30 October 2012|
Acceptance into one of the eight “specialized” high schools located in New York City is determined by one single test. If you do well on the two-and-a-half-hour multiple choice test, you get in. However, what if you don’t know any of the content that the test is based on? Does that mean you automatically get zeroed out of the eight high schools?
This is the question that the NAACP Legal Defense and Educational Fund wanted answered. They sent in a complaint that the city was illegally screening out qualified black and Latino students based on their test scores. And this statement was supported by the fact that fewer and fewer minority children were able to qualify into these schools year after year.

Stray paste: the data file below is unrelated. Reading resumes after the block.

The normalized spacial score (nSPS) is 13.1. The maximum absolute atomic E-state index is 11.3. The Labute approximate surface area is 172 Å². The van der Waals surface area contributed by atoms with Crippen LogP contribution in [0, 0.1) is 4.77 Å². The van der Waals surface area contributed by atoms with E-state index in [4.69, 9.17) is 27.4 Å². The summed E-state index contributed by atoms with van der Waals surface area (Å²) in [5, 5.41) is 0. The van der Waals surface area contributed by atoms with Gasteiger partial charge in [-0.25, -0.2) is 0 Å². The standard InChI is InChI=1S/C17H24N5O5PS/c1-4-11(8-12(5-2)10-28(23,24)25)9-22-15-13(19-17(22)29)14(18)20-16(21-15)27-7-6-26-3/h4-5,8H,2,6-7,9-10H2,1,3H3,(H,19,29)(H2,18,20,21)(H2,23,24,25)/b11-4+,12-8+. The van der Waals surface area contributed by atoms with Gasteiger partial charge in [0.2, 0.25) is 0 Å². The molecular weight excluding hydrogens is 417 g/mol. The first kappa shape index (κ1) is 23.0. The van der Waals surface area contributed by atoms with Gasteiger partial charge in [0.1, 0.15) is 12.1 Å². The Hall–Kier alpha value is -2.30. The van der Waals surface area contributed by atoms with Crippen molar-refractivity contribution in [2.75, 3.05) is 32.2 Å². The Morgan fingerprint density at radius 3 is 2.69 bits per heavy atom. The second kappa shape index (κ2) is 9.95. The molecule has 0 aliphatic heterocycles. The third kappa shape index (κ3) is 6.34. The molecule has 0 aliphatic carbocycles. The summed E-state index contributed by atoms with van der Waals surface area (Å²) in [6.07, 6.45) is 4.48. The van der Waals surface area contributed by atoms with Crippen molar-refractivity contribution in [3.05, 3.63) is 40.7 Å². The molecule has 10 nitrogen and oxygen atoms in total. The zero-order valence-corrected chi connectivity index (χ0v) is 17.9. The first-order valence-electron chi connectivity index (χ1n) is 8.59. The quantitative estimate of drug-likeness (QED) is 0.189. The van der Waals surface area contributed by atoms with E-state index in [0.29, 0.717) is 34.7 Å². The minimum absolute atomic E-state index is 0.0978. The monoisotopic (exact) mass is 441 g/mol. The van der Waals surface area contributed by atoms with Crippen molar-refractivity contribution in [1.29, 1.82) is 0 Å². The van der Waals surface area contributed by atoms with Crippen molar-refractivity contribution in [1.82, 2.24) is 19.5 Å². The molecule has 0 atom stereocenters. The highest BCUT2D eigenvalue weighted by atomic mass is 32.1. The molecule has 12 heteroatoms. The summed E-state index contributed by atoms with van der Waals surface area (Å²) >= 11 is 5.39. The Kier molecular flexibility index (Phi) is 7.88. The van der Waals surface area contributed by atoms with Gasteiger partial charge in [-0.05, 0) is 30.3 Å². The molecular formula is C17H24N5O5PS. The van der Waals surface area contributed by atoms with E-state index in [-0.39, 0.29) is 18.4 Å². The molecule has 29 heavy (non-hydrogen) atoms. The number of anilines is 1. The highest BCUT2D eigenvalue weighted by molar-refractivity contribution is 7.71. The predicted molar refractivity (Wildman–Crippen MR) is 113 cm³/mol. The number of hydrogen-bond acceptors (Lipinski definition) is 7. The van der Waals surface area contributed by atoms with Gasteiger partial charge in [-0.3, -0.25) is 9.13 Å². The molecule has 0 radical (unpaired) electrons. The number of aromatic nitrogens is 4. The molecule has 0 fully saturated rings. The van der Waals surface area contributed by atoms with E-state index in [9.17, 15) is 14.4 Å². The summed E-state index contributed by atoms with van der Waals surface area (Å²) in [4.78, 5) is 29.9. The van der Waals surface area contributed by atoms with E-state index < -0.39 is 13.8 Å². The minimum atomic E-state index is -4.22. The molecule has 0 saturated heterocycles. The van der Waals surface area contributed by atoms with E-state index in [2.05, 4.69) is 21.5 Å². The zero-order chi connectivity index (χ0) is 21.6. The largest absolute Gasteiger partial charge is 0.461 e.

One of the main reasons is that minority children live in an underprivileged area and do not receive access to the material that the test covers. Parents cannot even help their kids because the handbook is misleading by providing parents with invalid information.
Yet one has to ask: What if we were able to provide the data presented on the test to these children? Would they score the same and demand for more test help? Or would they do well on the test and get into one of the high schools? And if they do get a high score, will their parents have enough money to pay for their child’s education in the future?
Yes, I do agree that when kids do not have enough information to get a sufficient grade on a test, then it is unfair. This is especially unfair to kids that are disadvantaged.
And let’s say that when we give these kids the proper curriculum for the test, they do well (which is a positive outcome). However, once they get into the high school, are their parents going to have enough to pay for school and furthermore college? And what is going to happen if they can’t? Are we also going to have to provide money to them?